Bringing Light to the Darkness of Human Trafficking (Trafficking in Persons)

By: Yumnah Jones

Cervical cancer, obstetric fistulas, sexually transmitted diseases, premature deaths and the commodification of daughters are the ramifications of child marriages. While poverty is a precursor, cultural practices and gender inequality are also influential factors.

Child marriages is as ancient as the centuries. What may be regarded in contemporary times as “child marriages” was the social norm and common practice among tribes and ethnic groups that are older than the presence of Abrahamic and non-Abrahamic faiths.

While technology has advanced, medical progress has been made and the effect of globalization has been felt, groups of individuals has fought to keep their cultural beliefs and practices intact. It is the window into the soul of their ancestral past and a badge they carried proudly, and still do, as they marched forward into an unknown future.

The cultural practice of child marriages is thus still predominant in many parts of the World, particularly in Africa, and can take on many traditional forms such as trokosi in Ghana, Togo and Benin, telefa in rural northeast Ethopia and ukuthwala in South Africa.

While statistics vary from research to research, most speak of the high prevalence of child marriages of which mainly girls, younger than 18 years, are married to males older than them. The percentage of girls married before 18 years of age in all parts of Africa are disproportionately higher than boys, including 77% in Niger, 63% in Mali, 57% in Mozambique, 52% in South Sudan and 43% in Nigeria.

Article 16 of the Universal Declaration of Human Rights states that a person must be of full age when married and that marriage should be entered into freely and with full consent and the Convention on the Rights of the Child defined children as persons less than 18 years old. However, culturally, child marriages are not regarded as a human rights violation because in many parts of Africa, their young are groomed since birth for marital and child-rearing responsibilities.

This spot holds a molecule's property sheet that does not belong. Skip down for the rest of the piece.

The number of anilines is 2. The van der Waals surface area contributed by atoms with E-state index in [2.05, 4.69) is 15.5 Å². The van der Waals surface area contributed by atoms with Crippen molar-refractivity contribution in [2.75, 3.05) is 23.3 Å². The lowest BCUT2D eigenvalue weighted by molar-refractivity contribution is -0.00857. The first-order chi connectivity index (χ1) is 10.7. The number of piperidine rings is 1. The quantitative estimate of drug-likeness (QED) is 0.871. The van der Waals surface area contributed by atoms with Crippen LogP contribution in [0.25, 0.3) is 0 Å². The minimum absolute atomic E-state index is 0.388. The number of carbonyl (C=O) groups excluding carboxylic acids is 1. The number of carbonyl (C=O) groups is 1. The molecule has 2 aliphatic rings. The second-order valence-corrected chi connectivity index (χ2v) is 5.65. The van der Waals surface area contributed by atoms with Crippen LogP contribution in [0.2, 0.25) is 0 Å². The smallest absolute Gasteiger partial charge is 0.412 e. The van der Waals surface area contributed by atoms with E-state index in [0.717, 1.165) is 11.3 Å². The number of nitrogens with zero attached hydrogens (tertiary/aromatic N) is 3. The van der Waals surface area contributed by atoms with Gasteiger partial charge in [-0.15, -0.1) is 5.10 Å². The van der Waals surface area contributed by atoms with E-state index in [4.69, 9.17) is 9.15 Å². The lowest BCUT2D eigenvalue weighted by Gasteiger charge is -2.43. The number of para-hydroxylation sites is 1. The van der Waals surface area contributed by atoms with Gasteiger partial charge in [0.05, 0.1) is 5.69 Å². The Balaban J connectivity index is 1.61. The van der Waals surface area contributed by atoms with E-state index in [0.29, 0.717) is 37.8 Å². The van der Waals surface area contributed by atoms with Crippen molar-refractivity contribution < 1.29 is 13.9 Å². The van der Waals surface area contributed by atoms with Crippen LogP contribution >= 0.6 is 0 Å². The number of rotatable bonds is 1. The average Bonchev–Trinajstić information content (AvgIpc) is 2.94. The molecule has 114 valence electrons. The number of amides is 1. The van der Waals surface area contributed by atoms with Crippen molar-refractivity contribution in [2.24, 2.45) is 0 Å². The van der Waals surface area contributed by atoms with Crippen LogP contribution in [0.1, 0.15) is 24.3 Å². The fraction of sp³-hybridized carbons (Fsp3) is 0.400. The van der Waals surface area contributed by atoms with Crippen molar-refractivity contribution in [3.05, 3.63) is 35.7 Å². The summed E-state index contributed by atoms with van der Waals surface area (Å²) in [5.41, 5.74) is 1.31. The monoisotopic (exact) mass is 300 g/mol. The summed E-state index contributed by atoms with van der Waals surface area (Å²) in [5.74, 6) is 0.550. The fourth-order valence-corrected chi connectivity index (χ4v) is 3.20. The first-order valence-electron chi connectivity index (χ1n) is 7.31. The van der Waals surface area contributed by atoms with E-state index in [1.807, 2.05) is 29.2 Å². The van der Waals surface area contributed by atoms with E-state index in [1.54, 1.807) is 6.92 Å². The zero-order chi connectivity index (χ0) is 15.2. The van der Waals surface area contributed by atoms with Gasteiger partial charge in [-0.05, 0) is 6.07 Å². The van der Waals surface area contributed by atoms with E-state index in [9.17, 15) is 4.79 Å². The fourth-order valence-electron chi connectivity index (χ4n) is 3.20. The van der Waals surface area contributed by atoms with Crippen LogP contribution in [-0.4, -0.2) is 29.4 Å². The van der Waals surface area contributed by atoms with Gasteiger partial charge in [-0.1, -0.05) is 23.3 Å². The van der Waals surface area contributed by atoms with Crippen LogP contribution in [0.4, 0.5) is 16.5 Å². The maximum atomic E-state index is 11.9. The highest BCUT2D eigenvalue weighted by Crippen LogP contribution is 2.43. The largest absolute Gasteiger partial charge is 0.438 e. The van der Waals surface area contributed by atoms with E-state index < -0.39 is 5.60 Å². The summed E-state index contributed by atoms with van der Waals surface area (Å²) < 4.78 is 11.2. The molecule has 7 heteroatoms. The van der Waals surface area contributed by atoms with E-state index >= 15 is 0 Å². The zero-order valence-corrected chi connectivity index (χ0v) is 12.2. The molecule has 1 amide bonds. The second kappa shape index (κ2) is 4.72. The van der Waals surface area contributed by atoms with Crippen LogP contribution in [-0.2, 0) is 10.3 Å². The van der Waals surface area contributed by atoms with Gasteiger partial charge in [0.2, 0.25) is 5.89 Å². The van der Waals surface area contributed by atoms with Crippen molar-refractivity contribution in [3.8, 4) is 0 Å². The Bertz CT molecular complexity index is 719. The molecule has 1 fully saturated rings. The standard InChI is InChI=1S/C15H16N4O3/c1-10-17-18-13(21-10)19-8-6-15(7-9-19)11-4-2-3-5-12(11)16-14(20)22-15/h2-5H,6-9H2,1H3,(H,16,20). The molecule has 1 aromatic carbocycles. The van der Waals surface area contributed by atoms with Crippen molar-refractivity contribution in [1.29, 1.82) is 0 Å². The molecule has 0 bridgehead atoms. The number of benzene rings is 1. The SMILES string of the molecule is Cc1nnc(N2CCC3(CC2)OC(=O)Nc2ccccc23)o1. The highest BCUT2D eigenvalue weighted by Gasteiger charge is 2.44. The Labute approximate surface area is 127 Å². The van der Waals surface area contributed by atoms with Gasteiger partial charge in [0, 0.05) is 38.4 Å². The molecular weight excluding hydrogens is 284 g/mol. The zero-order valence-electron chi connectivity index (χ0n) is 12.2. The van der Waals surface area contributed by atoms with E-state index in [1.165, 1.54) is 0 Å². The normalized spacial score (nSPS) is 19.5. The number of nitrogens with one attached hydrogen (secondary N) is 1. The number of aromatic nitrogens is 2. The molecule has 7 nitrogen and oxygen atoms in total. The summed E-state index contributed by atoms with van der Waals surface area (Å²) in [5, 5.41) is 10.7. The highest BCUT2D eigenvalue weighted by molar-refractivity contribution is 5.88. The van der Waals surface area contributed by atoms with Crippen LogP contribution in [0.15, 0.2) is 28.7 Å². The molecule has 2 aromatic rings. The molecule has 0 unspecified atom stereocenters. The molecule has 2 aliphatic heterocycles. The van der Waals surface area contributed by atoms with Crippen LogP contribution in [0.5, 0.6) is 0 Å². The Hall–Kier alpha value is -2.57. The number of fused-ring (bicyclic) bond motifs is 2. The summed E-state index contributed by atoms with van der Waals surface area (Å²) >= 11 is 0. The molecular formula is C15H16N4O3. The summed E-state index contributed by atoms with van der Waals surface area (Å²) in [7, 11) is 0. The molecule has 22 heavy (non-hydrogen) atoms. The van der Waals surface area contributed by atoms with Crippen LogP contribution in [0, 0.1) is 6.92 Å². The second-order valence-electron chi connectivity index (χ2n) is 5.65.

Furthermore, the continuation of the practice of child marriages is compounded by the presence of poverty. Through the industrialization of the globe, the situation of poverty and economic imbalances have worsened especially in the African continent. Hence, the need to ensure financial security of daughters, and in other instances, the commodification of daughters through dowry exchanges, to create affiliations between different ethnic groups and to strengthen sociopolitical ties.

Hence, since it is predominantly a cultural mindframe that drives child marriages, who has the right to tell people their own way of living is unethical? How does one change the mindset of religious and cultural leaders against the practice of child marriages? How does one encourage the decommodification of daughters? Furthermore, how does one persuade parents to sacrifice short term benefits in exchange for long term rewards?

While progress has been made with most African countries ratifying the international law on children’s rights, identifying persons younger than 18 years as children, not many governments effectively enforced the abolition of children’s marriages since tribal customs is highly entrenched in African societies.

To end child marriages, culturally-sensitive educational programmes need to be introduced to create awareness on the physical and psychological dangers of marrying girls before they are fully developed.

To introduce feeding schemes and financial incentives to keep girls in school and to lessen the financial burden on poor parents. To create awareness that daughters can also be a financial contributor towards her nuclear family if she receives and continues her education and that her role surpasses that of just being a mother and a wife.

To implement skills-based programmes that focuses on creating entrepreneurs among girls and women to ensure their self-sufficiency. Furthermore, to introduce the concept and practice of family planning so that young women can have some sense of autonomy as to when they are ready to become mothers.

We have no right to tell people their way of life is wrong or unethical. However, we can employ the services of people living within those cultures to receive the buy-in of their community and subsequently, for them to make the much needed change within their own circles on the impact of child marriages and on the rights of the child.

In the words of Graça Machel, “We should be respectful but we must also have the courage to stop harmful practices that impoverish girls, women and their communities”

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